Writing as a memorial of loss

A couple of weeks ago in Bhanu’s class we looked at the architecture of memorials, specifically Maya Lin. We had an in class writing assignment to write a memorial of loss ? using some prompting questions taken from Maya Lin and other architects.

Here’s what I turned in:

Memorial: A Window of One’s Own

I can’t tell you what has been lost.

What ever was lost is gone, gone so completely that I can’t even name its absence. Instead I can start by answering the question: What has not been lost? ?

No one died. No one was killed. I didn’t see anyone killed. No one I knew was killed. No one I knew very well was killed.

There’s that.

Everywhere we lived there was at least one window. The homes and the homeless homes, the motels, the trailers, the projects, all these places had windows. I crammed all of space/place into a window. The window became a private room, became the universe. Everything else was lost ? (or what I thought lost ? was before the event of loss).

The window was shattered, metaphorically and literally; the point of viewing lost.

But no one died.

I cried in the hospital thanking her boyfriend for taking the knife into his chest instead of letting my mother die. No one was killed.

Thank you. Thank you. Thank you.

How will I mark the space of this memorial? Rebuild a window? A mock window? A window that is not a window? A stronger, better window? A non-window?

What is non-window? A wall? The outside? Non- window is no universe, no private room. All I need to write is a window of my own.

To mark this memorial space I will give myself a window of my own. I will re-tell the story, the perpetual shattering of my window. In the re-telling I will make present a window of one’s own for any one.

I encounter these marks as I create them. I fall in love with them as I arrange them into a window memorial. The people without windows will also encounter these marks and mourn their loss. We find here a window of one’s own ?, ever-present.

The men and women with windows and rooms and houses and yards and vacations and nations may know me finally. Or they may laugh.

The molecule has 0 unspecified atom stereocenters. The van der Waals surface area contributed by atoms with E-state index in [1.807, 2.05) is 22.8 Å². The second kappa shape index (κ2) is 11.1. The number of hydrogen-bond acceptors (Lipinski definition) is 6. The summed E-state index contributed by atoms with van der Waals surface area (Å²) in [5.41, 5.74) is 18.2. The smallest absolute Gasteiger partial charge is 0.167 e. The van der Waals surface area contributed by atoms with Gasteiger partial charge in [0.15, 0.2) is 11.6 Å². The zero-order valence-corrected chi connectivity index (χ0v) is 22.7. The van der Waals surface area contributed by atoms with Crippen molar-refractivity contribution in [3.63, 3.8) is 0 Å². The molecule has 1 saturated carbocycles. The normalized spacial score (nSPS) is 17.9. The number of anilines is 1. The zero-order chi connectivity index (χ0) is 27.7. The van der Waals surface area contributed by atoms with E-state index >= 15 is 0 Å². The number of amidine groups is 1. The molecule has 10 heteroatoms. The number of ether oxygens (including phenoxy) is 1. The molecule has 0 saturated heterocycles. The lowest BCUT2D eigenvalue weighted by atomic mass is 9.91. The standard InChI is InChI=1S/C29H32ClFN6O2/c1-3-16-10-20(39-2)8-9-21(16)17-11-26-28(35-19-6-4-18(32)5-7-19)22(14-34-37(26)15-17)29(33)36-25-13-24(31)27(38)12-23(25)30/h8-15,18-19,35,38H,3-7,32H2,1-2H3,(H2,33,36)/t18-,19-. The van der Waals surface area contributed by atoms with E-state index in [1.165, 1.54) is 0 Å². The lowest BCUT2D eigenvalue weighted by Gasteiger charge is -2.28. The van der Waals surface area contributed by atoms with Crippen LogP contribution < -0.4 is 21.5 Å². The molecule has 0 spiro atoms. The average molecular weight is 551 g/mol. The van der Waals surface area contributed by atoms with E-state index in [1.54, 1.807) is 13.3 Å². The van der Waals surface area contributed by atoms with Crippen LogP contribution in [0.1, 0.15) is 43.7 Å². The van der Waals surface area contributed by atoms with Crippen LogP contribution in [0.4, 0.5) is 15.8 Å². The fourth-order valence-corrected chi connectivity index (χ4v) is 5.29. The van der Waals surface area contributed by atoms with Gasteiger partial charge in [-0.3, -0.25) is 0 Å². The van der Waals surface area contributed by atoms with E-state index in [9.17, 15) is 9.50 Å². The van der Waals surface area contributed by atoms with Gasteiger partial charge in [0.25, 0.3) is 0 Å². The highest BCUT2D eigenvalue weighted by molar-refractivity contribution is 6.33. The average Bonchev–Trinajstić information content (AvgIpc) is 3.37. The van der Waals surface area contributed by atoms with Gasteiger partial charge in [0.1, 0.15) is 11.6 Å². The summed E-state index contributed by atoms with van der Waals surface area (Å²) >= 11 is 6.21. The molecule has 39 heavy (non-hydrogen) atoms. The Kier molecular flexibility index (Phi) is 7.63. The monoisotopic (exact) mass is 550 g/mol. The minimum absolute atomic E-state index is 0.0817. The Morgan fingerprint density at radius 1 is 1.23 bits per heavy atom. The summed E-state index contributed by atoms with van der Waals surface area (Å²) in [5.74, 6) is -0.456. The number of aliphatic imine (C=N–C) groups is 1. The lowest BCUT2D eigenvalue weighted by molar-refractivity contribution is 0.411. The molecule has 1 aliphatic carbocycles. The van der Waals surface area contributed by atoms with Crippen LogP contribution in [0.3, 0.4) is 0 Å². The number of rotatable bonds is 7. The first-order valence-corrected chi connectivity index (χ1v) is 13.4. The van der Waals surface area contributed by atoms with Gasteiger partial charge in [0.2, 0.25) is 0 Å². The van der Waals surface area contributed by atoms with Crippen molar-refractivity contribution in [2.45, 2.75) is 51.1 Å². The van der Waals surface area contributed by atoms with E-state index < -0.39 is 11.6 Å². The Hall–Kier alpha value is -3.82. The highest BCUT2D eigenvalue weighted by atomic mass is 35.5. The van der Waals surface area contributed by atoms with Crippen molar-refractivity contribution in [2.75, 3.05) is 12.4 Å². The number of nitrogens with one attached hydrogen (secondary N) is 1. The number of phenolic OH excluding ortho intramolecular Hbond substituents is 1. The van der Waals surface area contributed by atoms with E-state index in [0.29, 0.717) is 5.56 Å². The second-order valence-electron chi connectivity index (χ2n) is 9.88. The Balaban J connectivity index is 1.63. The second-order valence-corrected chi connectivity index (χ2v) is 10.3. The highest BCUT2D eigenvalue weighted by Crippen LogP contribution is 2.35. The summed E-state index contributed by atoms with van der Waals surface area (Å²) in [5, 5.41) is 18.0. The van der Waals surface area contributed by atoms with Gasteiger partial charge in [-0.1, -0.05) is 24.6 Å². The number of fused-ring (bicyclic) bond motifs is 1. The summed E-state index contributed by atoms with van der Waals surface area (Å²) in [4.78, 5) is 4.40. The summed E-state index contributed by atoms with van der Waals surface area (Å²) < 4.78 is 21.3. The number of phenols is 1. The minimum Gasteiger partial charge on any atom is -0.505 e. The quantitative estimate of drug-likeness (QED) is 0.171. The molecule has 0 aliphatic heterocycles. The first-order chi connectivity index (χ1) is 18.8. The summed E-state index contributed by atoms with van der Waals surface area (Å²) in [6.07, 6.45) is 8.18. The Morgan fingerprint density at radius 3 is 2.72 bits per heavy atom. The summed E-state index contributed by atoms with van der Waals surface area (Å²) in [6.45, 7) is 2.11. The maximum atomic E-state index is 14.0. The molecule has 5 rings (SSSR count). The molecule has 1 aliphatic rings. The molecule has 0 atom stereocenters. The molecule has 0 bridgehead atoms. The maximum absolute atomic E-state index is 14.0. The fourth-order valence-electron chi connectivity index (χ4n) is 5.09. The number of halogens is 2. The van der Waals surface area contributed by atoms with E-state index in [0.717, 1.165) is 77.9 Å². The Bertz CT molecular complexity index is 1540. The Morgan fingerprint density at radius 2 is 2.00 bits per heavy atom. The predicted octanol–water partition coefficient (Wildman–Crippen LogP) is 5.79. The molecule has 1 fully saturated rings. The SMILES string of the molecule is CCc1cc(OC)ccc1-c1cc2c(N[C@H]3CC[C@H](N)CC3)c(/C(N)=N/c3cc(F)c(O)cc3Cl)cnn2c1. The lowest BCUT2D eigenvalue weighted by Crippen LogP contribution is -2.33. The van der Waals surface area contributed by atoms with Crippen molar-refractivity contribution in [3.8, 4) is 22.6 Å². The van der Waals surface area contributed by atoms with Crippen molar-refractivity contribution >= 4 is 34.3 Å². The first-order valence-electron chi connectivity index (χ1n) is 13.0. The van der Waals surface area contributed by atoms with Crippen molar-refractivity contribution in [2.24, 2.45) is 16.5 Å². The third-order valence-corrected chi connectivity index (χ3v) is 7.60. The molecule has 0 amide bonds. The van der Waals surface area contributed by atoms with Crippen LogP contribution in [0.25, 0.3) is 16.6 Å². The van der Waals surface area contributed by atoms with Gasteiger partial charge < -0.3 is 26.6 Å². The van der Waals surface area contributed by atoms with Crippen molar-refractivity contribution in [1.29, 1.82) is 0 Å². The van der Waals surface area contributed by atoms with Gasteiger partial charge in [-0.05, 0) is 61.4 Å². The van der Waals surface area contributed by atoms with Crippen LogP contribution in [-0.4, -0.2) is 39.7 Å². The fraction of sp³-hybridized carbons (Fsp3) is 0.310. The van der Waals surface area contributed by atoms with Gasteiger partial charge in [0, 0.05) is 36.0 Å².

Love lives in this window. People fall in love through this window.

I live here. My face reflects back to me. This window is where I meet myself. Birds live here and so does fear and danger and grace.

Grace is an old woman sitting by her window on Sunday morning.

The space of the world was a windowsill, a point of origin with two directions: inside and outside. The windowsill was a few inches deep and a couple of feet wide. The flatness of it was like a home, designed by an architect and painted white. This was where I rested my elbows to read or imagine my life in the direction of out or in.

When they started shooting, I turned away. I sat with my back against the wall. The window behind me was a too bright light, like the moon over my shoulder. I listened to gunshots and screaming, nothing between me and the outside except a window.

A window can’t stop bullets. I turned my back to the outside and stared at the hardwood floor, the inside walls cracked and stained, our neighbor’s furniture and her entertainment system.

The window was closed but not locked. Don’t know why she didn’t lock it. Always lock the window. Always. All some crazy motherfucker has to do is slide it open. Even a locked window ain’t shit for a crazy motherfucker. But you got to lock the window, right?

This is a memorial to a loss of almost nothing. It’s such a small thing, hardly noticed. Who will care? Who will read it? I’m following Jesse Stuart’s advice and writing for myself and not anyone else. This is a memorial in which I can live. This is why I write: so that I can live here. I’m writing a home.

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